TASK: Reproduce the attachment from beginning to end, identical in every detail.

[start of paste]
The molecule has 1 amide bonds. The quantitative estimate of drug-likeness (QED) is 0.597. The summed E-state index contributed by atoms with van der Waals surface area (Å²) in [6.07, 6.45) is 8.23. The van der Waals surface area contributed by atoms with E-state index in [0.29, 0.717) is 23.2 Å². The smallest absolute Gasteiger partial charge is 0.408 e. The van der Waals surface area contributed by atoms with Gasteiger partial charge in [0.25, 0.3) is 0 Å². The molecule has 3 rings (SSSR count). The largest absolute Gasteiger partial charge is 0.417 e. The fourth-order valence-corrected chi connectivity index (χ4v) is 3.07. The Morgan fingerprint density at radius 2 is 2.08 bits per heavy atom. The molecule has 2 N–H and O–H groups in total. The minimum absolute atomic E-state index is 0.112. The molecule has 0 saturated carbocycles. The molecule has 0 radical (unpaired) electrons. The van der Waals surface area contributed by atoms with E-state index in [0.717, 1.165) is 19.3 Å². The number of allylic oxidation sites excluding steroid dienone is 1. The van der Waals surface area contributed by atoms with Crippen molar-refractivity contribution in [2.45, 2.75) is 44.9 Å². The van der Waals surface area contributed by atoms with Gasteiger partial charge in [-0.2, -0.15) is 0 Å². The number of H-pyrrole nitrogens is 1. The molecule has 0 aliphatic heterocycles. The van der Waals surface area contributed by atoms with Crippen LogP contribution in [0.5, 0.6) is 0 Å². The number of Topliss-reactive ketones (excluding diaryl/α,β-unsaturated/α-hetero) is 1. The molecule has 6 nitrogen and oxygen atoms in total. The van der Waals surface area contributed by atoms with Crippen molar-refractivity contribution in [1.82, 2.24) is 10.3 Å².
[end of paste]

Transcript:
The molecule has 1 amide bonds. The quantitative estimate of drug-likeness (QED) is 0.597. The summed E-state index contributed by atoms with van der Waals surface area (Å²) in [6.07, 6.45) is 8.23. The van der Waals surface area contributed by atoms with E-state index in [0.29, 0.717) is 23.2 Å². The smallest absolute Gasteiger partial charge is 0.408 e. The van der Waals surface area contributed by atoms with Gasteiger partial charge in [0.25, 0.3) is 0 Å². The molecule has 3 rings (SSSR count). The largest absolute Gasteiger partial charge is 0.417 e. The fourth-order valence-corrected chi connectivity index (χ4v) is 3.07. The Morgan fingerprint density at radius 2 is 2.08 bits per heavy atom. The molecule has 2 N–H and O–H groups in total. The minimum absolute atomic E-state index is 0.112. The molecule has 0 saturated carbocycles. The molecule has 0 radical (unpaired) electrons. The van der Waals surface area contributed by atoms with E-state index in [0.717, 1.165) is 19.3 Å². The number of allylic oxidation sites excluding steroid dienone is 1. The van der Waals surface area contributed by atoms with Crippen molar-refractivity contribution in [2.45, 2.75) is 44.9 Å². The van der Waals surface area contributed by atoms with Gasteiger partial charge in [-0.2, -0.15) is 0 Å². The number of H-pyrrole nitrogens is 1. The molecule has 0 aliphatic heterocycles. The van der Waals surface area contributed by atoms with Crippen LogP contribution in [0.5, 0.6) is 0 Å². The number of Topliss-reactive ketones (excluding diaryl/α,β-unsaturated/α-hetero) is 1. The molecule has 6 nitrogen and oxygen atoms in total. The van der Waals surface area contributed by atoms with Crippen molar-refractivity contribution in [1.82, 2.24) is 10.3 Å².